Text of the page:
By Eilea Knotts
A general aim of microbial ecology is to observe, understand, and predict the distribution and interactions of microorganisms in the context of environmental conditions. Taxonomic profiling of different microbial communities often reveals significant but unexplained variations across aquatic environments both in space and time. Functional differences among organisms are often invoked as an explanation; and variation in gene content (assessed by metagenomics) often reveals dynamic relationships between metabolic pathways and environmental conditions, the strength of which typically depends on the magnitude of the environmental change between communities. However, a major challenge in microbial ecology remains. Many taxa that appear functionally redundant at the metabolic pathway level show significant variation across environments with different ecological features. Possible explanations include dispersal limitation, biotic interactions, and rapid adaptation to environmental conditions that are not easily predictable based on gene content alone.
This special issue explores recent advances and current limitations about how large-scale meta-omics analyses can be integrated into biogeochemical and eco-evolutionary frameworks to better predict taxonomic and functional diversity patterns across aquatic ecosystems from lakes and rivers to oceans and from viruses and microbes to protists.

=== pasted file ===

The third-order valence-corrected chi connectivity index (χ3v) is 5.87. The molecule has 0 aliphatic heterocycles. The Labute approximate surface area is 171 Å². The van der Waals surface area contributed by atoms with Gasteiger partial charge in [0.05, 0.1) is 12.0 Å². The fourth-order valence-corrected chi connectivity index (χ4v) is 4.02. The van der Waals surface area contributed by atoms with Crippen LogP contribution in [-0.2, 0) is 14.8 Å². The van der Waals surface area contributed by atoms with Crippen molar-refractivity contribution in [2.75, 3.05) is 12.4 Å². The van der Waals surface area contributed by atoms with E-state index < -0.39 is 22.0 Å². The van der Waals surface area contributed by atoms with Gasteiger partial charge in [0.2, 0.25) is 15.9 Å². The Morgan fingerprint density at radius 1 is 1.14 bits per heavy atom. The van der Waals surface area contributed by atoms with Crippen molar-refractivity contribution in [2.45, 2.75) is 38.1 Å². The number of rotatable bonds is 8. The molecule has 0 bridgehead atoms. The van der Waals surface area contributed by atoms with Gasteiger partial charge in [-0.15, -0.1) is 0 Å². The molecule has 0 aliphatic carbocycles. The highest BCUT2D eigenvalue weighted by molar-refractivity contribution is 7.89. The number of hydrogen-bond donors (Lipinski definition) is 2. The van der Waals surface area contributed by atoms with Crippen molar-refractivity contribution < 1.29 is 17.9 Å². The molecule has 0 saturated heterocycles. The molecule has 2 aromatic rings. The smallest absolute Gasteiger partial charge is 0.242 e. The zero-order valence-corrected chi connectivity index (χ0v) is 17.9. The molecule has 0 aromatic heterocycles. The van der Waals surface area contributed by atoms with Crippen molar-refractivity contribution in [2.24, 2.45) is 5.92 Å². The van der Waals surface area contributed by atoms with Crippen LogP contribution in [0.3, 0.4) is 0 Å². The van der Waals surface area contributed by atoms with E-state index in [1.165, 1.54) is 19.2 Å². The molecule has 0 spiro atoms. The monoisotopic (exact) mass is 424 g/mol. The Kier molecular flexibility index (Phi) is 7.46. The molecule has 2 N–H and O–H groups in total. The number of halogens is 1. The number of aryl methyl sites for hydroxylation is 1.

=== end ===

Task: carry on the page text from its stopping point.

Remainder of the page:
Special Issue Editors:
Hans-Peter Grossart, Leibniz-Institute of Freshwater Ecology and Inland Fisheries
Ramon Massana, Institut de Ciències del Mar
Trina McMahon, University of Wisconsin-Madison
David Walsh, Concordia University
A conceptual framework for how to integrate the diversity of meta‐omics approaches into advanced studies of aquatic microbial ecology and biogeochemistry as exemplified by the contributions to this special issue. The red box represents an overview of the meta‐omics tool kit and the microbial genotype to phenotype information that can be provided by meta‐omics approaches. The orange box highlights the importance of environmental and biogeochemical metadata that are essential in linking community dynamics to biogeochemical processes. The green box depicts the importance of model systems, hypothesis testing, and modeling as detailed in Section 4 of this review article. The large double‐ended arrow indicates how linking microbiology tools and approaches can facilitate an integration of ecological and biogeochemical knowledge of aquatic microbiomes, and move microbial ecology from a descriptive to a more predictive discipline. (Grossart et al. 2019)